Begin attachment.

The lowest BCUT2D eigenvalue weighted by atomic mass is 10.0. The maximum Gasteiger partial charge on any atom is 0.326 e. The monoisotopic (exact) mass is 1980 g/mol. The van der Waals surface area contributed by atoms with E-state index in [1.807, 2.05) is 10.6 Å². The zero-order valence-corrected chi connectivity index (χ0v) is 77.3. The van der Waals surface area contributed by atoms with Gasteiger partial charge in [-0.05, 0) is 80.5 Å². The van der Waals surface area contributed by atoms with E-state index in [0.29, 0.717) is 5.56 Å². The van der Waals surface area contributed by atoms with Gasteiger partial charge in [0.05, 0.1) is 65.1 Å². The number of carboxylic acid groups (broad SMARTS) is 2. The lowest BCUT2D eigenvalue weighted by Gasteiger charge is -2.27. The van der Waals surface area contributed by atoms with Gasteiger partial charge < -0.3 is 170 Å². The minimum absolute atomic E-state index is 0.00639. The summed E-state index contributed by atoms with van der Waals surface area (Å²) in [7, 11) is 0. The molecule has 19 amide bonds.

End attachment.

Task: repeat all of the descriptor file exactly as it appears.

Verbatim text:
The lowest BCUT2D eigenvalue weighted by atomic mass is 10.0. The maximum Gasteiger partial charge on any atom is 0.326 e. The monoisotopic (exact) mass is 1980 g/mol. The van der Waals surface area contributed by atoms with E-state index in [1.807, 2.05) is 10.6 Å². The zero-order valence-corrected chi connectivity index (χ0v) is 77.3. The van der Waals surface area contributed by atoms with Gasteiger partial charge in [-0.05, 0) is 80.5 Å². The van der Waals surface area contributed by atoms with E-state index in [0.29, 0.717) is 5.56 Å². The van der Waals surface area contributed by atoms with Gasteiger partial charge in [0.05, 0.1) is 65.1 Å². The number of carboxylic acid groups (broad SMARTS) is 2. The lowest BCUT2D eigenvalue weighted by Gasteiger charge is -2.27. The van der Waals surface area contributed by atoms with Gasteiger partial charge < -0.3 is 170 Å². The minimum absolute atomic E-state index is 0.00639. The summed E-state index contributed by atoms with van der Waals surface area (Å²) in [7, 11) is 0. The molecule has 19 amide bonds.